Anyway, after convincing the priesty-dudes that he's scary (and he is, we know this because interminable pages are spent discussing this) Carlos is released into the world to preserve his soul, contact Damali, dodge the vampire council which want him to join them as one of them since he's a big bad Master, avoid his vampire brides (each Vampire Master has several extremely powerful female vamps as PAs). He also has to re-establish himself as the biggest baddest vamp in town which involves lots of posturing and show downs. Oh and find some thing that is killing people in Brazil. For some reason. I kind of lost the why in between the angst and the sex and the angst and the drama and the angst. There's quite a large, important story reason which is interesting – but it's lost in all the endless pages of crap you have to wade through. Oh and the big bad in Brazil is a woman who is horny for Carlos and she wants to have evil sex with him. And she makes Carlos horny. Really horny. Which makes Damali jealous and sad because she can't do evil sex. And she's also horny. And Carlos is horny and angry and hungr........ ooops, fell asleep on the keyboard for a second there.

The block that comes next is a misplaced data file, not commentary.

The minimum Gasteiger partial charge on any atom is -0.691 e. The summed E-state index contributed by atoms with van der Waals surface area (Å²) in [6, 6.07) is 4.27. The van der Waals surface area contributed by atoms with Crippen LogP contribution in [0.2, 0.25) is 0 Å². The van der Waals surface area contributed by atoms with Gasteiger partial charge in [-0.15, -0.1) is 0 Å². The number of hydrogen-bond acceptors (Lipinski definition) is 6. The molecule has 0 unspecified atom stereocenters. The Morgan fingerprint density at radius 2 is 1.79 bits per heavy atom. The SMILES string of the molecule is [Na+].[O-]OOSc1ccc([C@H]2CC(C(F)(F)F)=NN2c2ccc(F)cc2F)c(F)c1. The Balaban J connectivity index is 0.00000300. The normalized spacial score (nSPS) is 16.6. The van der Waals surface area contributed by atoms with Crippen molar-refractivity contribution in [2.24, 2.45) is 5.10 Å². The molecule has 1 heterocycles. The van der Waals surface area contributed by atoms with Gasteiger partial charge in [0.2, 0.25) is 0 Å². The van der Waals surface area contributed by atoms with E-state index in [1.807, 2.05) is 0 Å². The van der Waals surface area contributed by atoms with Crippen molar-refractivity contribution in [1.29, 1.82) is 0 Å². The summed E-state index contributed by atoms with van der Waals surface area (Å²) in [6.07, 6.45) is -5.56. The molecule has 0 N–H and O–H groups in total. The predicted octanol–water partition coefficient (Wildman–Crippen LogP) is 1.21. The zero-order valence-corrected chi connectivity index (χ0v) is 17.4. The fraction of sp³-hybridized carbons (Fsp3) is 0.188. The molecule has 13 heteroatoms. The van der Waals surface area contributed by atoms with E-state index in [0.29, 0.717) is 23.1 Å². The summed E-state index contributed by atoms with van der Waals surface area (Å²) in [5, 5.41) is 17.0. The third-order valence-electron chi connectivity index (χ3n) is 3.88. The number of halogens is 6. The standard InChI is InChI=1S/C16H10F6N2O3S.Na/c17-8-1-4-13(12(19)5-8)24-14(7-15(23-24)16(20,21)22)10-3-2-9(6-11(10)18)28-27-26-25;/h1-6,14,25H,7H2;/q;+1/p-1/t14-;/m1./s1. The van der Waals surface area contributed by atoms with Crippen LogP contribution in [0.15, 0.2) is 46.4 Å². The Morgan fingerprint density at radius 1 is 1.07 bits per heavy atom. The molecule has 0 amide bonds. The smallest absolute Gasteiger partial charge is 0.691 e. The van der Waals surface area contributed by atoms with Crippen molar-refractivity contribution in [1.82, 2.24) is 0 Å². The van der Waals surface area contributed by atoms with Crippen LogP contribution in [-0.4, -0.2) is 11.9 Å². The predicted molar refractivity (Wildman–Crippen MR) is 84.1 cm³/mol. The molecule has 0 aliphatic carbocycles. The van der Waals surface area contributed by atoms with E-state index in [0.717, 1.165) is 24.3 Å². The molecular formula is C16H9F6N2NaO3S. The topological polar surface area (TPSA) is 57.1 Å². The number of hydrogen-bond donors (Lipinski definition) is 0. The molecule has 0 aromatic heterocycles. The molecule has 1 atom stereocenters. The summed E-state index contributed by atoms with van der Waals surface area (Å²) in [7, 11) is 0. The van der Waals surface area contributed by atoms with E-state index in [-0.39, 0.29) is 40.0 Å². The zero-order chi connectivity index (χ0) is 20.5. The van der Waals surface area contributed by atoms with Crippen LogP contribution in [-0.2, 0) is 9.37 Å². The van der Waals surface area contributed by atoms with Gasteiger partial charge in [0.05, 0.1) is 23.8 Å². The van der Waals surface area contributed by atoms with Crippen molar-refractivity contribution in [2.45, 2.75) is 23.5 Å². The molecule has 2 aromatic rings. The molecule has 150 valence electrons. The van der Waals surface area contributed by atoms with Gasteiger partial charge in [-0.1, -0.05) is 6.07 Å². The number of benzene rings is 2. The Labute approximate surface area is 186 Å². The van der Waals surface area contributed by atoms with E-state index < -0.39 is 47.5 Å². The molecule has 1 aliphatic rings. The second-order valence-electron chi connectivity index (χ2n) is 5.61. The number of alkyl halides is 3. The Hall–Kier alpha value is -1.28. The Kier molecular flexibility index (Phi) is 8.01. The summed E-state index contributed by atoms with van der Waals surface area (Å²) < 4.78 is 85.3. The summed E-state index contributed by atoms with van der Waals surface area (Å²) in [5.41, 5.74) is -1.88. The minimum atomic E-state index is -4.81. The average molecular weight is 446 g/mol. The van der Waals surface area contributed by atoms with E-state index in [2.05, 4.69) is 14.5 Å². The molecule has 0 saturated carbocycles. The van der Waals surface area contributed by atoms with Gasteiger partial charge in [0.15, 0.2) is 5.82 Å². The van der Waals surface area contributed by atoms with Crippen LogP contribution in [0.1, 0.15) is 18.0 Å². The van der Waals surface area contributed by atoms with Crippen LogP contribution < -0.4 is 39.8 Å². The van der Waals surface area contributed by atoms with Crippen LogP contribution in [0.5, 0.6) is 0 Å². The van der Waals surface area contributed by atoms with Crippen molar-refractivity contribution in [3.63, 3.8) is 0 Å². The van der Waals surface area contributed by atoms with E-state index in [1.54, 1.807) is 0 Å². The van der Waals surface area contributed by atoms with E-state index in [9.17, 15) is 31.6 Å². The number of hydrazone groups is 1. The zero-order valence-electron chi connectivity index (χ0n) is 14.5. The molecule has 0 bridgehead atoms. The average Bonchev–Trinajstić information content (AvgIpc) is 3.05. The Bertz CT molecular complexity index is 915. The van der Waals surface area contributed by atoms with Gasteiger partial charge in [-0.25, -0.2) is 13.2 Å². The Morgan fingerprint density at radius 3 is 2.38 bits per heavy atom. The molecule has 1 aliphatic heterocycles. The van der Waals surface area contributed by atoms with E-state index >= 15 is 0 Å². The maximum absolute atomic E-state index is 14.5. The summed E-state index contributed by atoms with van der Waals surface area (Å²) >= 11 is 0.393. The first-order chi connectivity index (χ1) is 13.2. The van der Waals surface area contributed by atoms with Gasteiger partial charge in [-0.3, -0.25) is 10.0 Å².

What? It's hard to follow the plot when your brain is screaming for you to put the book down.